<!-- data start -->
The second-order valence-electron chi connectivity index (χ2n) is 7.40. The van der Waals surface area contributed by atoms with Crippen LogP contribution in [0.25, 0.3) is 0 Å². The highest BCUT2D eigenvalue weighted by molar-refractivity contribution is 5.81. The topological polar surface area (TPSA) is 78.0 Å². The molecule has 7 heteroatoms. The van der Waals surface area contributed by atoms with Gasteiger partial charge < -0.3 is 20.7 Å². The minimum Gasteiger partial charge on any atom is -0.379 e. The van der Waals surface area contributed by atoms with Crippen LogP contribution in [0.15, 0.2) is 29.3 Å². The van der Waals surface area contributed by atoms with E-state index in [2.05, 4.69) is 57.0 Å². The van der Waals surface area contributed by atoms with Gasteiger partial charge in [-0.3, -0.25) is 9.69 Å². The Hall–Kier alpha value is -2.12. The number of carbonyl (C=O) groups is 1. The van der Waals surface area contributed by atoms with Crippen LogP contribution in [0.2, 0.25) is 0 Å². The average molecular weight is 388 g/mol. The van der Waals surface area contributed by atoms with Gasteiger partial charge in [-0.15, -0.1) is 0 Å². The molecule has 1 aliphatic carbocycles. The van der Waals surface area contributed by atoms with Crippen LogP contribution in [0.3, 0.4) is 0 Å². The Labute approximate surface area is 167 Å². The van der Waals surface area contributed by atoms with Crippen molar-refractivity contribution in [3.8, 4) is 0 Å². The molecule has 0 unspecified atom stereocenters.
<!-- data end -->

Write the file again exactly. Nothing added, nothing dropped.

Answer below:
The second-order valence-electron chi connectivity index (χ2n) is 7.40. The van der Waals surface area contributed by atoms with Crippen LogP contribution in [0.25, 0.3) is 0 Å². The highest BCUT2D eigenvalue weighted by molar-refractivity contribution is 5.81. The topological polar surface area (TPSA) is 78.0 Å². The molecule has 7 heteroatoms. The van der Waals surface area contributed by atoms with Gasteiger partial charge < -0.3 is 20.7 Å². The minimum Gasteiger partial charge on any atom is -0.379 e. The van der Waals surface area contributed by atoms with Crippen LogP contribution in [0.15, 0.2) is 29.3 Å². The van der Waals surface area contributed by atoms with E-state index in [2.05, 4.69) is 57.0 Å². The van der Waals surface area contributed by atoms with Gasteiger partial charge in [-0.3, -0.25) is 9.69 Å². The Hall–Kier alpha value is -2.12. The number of carbonyl (C=O) groups is 1. The van der Waals surface area contributed by atoms with Crippen LogP contribution in [0.2, 0.25) is 0 Å². The average molecular weight is 388 g/mol. The van der Waals surface area contributed by atoms with Gasteiger partial charge in [-0.15, -0.1) is 0 Å². The molecule has 1 aliphatic carbocycles. The van der Waals surface area contributed by atoms with Crippen LogP contribution in [0.3, 0.4) is 0 Å². The Labute approximate surface area is 167 Å². The van der Waals surface area contributed by atoms with Crippen molar-refractivity contribution in [3.8, 4) is 0 Å². The molecule has 0 unspecified atom stereocenters.